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Billie Eilish — the 16-year-old pop phenom who's likely kept you up at night with the image of a tarantula emerging from her mouth— has risen to new heights of popularity in recent months. Her first hit was "Ocean Eyes", a pseudo-pop-ballad made for suburban dance studio routines and streaming service algorithms. Then, she collaborated with Khalid on "lovely," earning almost 300 million plays on Spotify alone. While these songs were fine, it's only been in recent months that Eilish has begun to make attention-grabbing pop. Her soft, childishly-high voice strikes a haunting note in contrast to the heavy EDM-influenced production of her songs, but the singer's vocal contributions are minimal, as the music's merit is due almost entirely to the distinctive production behind her voice.

For example, "You Should See Me in a Crown" strikes a fresh note in the ever-blurring world of repetitive electro-pop, despite Eilish's vocals sounding like a murmured, half-hearted Lana Del Ray impression. The song's saving grace is its audio production, which makes her otherwise boring vocal performance palatable, putting it against a background of crashing synths and subtle beats. In Billie Eilish's music, the real star sits behind a mixing board.

Granted, the singer herself is aesthetically interesting, with her cherubic face, permanent pout, and frequently blue hair. Her style is distinctive, seemingly in reaction to the tight, skin-baring, trends many female pop stars ascribe to. Eilish is most often seen in almost comically oversized head-to-toe sweats, which — despite making her look like a teenager hiding a pregnancy from her parents — somehow actually makes her cooler. But its an image so effective, so perfectly suited to the soft, but dark, music she sings, it's difficult to believe the entity of Billie Eilish organically occurred. Her image alone is striking enough to sell records and tickets, and her quiet, pure voice — while relatively unexceptional in its own right — is the perfect blank slate for a talented producer. Her music could have been sung by anyone who could hit the notes, and would likely still maintain the same quality.

Truthfully, Billie Eilish is a better product than she is an artist. If you look around the trendy neighborhoods of the world, the Brooklyns and the Shoreditchs, you'll see Eilish everywhere — she's quite literally plastered to the walls. Her enchanting face emerges on instagram feeds as if it appeared organically. This serves to make her seem like an underground act, hanging posters and busking on the subway, when in truth she's anything but. While the 16-year-old is undoubtedly talented, she serves as an interesting example of a label-constructed artist, an artist picked up by a major record company, shaped into a preplanned form, and successfully sold.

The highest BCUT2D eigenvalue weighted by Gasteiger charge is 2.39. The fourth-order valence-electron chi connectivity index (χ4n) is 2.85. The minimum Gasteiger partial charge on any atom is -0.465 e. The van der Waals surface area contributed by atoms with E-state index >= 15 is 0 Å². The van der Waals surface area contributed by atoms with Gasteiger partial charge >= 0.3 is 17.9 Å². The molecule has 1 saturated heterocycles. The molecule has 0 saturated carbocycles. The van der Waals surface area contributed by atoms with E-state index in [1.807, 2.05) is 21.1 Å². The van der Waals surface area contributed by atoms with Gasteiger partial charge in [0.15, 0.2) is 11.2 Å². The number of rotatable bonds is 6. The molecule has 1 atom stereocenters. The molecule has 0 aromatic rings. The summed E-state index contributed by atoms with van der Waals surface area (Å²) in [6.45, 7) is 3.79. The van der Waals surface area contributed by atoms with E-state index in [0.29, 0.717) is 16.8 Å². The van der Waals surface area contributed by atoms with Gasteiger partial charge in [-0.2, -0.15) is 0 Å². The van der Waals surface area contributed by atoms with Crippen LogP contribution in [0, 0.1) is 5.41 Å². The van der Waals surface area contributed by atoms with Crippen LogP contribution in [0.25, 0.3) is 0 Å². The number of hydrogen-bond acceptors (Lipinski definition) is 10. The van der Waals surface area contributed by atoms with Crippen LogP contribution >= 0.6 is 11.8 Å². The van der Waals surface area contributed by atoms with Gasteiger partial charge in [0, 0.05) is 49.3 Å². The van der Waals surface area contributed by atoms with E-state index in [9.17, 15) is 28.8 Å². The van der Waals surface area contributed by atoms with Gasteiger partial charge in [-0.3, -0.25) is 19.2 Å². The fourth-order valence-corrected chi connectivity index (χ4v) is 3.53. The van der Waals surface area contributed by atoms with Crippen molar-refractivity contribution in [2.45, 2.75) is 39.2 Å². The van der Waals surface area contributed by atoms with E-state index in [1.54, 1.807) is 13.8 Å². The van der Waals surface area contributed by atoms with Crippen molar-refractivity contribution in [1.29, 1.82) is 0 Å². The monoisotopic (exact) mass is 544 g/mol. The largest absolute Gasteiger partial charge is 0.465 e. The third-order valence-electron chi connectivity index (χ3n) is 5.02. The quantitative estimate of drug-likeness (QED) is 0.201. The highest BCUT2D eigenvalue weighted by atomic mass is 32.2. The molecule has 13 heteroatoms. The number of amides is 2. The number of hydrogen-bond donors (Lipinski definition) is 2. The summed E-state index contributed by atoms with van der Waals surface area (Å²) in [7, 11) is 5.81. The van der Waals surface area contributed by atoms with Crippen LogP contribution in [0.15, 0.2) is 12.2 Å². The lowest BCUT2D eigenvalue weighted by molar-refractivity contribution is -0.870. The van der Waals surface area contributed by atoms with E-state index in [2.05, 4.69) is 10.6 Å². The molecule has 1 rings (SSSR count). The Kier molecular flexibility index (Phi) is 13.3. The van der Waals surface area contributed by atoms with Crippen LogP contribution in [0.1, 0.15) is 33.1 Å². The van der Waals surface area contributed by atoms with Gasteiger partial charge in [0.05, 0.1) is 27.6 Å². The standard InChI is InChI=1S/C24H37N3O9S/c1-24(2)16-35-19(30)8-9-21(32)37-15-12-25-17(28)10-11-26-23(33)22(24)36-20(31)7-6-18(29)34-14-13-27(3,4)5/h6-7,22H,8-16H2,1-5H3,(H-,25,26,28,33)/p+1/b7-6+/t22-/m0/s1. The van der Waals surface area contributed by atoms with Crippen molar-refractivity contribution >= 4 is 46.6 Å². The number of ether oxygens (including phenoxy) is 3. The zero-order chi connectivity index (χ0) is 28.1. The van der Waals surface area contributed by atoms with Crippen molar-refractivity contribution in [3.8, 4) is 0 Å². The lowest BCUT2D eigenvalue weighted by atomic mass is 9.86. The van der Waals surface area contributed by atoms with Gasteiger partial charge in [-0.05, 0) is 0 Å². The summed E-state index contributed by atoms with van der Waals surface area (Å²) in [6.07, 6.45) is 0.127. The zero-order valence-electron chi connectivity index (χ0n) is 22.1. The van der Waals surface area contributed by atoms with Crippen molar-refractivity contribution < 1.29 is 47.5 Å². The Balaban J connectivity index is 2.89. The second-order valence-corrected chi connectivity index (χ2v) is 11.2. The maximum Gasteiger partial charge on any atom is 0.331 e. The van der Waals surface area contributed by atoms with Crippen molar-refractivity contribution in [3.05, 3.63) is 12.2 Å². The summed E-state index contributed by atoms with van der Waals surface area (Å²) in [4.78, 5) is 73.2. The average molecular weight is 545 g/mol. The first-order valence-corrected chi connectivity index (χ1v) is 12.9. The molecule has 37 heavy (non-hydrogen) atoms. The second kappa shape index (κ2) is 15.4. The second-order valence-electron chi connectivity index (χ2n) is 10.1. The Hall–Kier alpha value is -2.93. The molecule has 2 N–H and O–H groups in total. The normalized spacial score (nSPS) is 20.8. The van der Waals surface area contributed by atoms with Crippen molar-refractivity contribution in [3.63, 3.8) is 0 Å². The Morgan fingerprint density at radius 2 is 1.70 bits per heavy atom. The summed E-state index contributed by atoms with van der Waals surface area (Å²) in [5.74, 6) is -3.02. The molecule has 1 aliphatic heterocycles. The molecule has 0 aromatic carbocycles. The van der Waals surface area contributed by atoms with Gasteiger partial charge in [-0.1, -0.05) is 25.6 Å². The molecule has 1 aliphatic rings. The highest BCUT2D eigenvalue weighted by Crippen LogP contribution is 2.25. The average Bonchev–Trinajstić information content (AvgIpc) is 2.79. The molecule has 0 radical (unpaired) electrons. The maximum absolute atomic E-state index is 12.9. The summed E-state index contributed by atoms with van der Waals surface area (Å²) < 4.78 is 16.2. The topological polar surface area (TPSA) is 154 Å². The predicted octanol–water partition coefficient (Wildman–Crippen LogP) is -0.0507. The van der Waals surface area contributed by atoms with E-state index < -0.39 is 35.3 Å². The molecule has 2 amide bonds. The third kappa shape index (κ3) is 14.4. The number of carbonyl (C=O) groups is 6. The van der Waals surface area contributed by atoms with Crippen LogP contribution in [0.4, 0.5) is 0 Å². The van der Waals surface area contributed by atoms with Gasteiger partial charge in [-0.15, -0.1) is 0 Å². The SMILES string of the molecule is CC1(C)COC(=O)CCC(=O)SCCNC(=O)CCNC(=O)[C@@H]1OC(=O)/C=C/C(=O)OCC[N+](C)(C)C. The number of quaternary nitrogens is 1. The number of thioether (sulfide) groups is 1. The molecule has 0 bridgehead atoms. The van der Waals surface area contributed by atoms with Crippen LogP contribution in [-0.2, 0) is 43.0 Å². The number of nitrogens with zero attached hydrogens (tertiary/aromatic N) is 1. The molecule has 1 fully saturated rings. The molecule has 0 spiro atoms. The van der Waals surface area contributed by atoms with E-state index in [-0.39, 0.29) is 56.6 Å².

At the end of the day, record labels don't like to, and can't afford to, take risks. Signing an artist with some industry success under their belt is a relatively safe bet, as a fanbase has already been established. But when a 15-year-old – like Eilish – comes out of the woodwork with an album on a major label (Eilish is signed to interscope records) it's a good bet that her image and direction were chosen in a boardroom. This doesn't rule out the possibility of Eilish having some artistic say in her work, but it's likely that everything from the oversized clothes to the creepy music videos were a part of a pre-written image.

Fizzy Mag

Of course, manufactured acts are not a new idea, from the Spice Girls to Aaron Carter, record labels have always incubated talent, shaped images, and successfully sold neatly packaged products in the form of pop stars — and no one minded. What makes Billie Eilish different is that what's meant to set her apart, what's supposed to draw in fans, is an anti-establishment, grungy, underground vibe commonly attributed to artists who really did hang posters in Bushwick and busk in the subway before making their big break. Artists like Billie Eilish indicate a new trend in what mainstream music fans want: a hip-hop and rap influenced darkness that doesn't fit the traditionally light, bubble-gum genre of pop. It seems pop music is changing, from the top down, and when the transformation is complete, the genre may be unrecognizable.

Brooke Ivey Johnson is a Brooklyn based writer, playwright, and human woman. To read more of her work visit her blog or follow her twitter @BrookeIJohnson